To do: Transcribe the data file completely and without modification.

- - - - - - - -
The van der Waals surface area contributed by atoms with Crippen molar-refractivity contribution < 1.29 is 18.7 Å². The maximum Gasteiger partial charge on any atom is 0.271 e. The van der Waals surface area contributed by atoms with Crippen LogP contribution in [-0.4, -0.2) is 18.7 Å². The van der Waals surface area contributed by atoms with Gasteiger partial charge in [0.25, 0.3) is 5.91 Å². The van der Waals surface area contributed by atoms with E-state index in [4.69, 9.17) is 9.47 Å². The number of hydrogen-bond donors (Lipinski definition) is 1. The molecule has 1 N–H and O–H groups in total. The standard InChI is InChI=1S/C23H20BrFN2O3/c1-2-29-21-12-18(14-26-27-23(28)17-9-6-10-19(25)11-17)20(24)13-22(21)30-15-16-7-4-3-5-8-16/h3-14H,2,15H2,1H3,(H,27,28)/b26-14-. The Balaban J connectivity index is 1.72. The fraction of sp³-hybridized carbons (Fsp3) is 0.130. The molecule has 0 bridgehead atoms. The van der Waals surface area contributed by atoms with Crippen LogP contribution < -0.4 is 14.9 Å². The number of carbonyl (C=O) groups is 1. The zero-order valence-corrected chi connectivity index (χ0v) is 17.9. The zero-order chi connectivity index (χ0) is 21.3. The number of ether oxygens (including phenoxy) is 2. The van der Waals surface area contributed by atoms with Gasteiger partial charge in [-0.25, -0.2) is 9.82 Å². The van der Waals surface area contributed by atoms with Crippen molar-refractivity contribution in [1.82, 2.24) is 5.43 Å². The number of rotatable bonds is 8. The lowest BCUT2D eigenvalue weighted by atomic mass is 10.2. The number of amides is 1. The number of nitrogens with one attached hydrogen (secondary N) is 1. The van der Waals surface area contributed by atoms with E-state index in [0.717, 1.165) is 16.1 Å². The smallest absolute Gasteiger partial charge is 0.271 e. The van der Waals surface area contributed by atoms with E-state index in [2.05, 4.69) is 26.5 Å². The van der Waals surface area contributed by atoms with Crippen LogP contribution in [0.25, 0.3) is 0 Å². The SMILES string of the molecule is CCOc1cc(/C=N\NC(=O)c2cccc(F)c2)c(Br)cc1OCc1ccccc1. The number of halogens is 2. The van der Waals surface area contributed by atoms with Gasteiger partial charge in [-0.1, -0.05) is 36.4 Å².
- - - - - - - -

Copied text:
The van der Waals surface area contributed by atoms with Crippen molar-refractivity contribution < 1.29 is 18.7 Å². The maximum Gasteiger partial charge on any atom is 0.271 e. The van der Waals surface area contributed by atoms with Crippen LogP contribution in [-0.4, -0.2) is 18.7 Å². The van der Waals surface area contributed by atoms with Gasteiger partial charge in [0.25, 0.3) is 5.91 Å². The van der Waals surface area contributed by atoms with E-state index in [4.69, 9.17) is 9.47 Å². The number of hydrogen-bond donors (Lipinski definition) is 1. The molecule has 1 N–H and O–H groups in total. The standard InChI is InChI=1S/C23H20BrFN2O3/c1-2-29-21-12-18(14-26-27-23(28)17-9-6-10-19(25)11-17)20(24)13-22(21)30-15-16-7-4-3-5-8-16/h3-14H,2,15H2,1H3,(H,27,28)/b26-14-. The Balaban J connectivity index is 1.72. The fraction of sp³-hybridized carbons (Fsp3) is 0.130. The molecule has 0 bridgehead atoms. The van der Waals surface area contributed by atoms with Crippen LogP contribution < -0.4 is 14.9 Å². The number of carbonyl (C=O) groups is 1. The zero-order valence-corrected chi connectivity index (χ0v) is 17.9. The zero-order chi connectivity index (χ0) is 21.3. The number of ether oxygens (including phenoxy) is 2. The van der Waals surface area contributed by atoms with Gasteiger partial charge in [-0.25, -0.2) is 9.82 Å². The van der Waals surface area contributed by atoms with Crippen molar-refractivity contribution in [1.82, 2.24) is 5.43 Å². The number of rotatable bonds is 8. The lowest BCUT2D eigenvalue weighted by atomic mass is 10.2. The number of amides is 1. The number of nitrogens with one attached hydrogen (secondary N) is 1. The van der Waals surface area contributed by atoms with E-state index in [0.717, 1.165) is 16.1 Å². The smallest absolute Gasteiger partial charge is 0.271 e. The van der Waals surface area contributed by atoms with E-state index in [2.05, 4.69) is 26.5 Å². The van der Waals surface area contributed by atoms with Crippen LogP contribution in [0.25, 0.3) is 0 Å². The SMILES string of the molecule is CCOc1cc(/C=N\NC(=O)c2cccc(F)c2)c(Br)cc1OCc1ccccc1. The number of halogens is 2. The van der Waals surface area contributed by atoms with Gasteiger partial charge in [-0.1, -0.05) is 36.4 Å².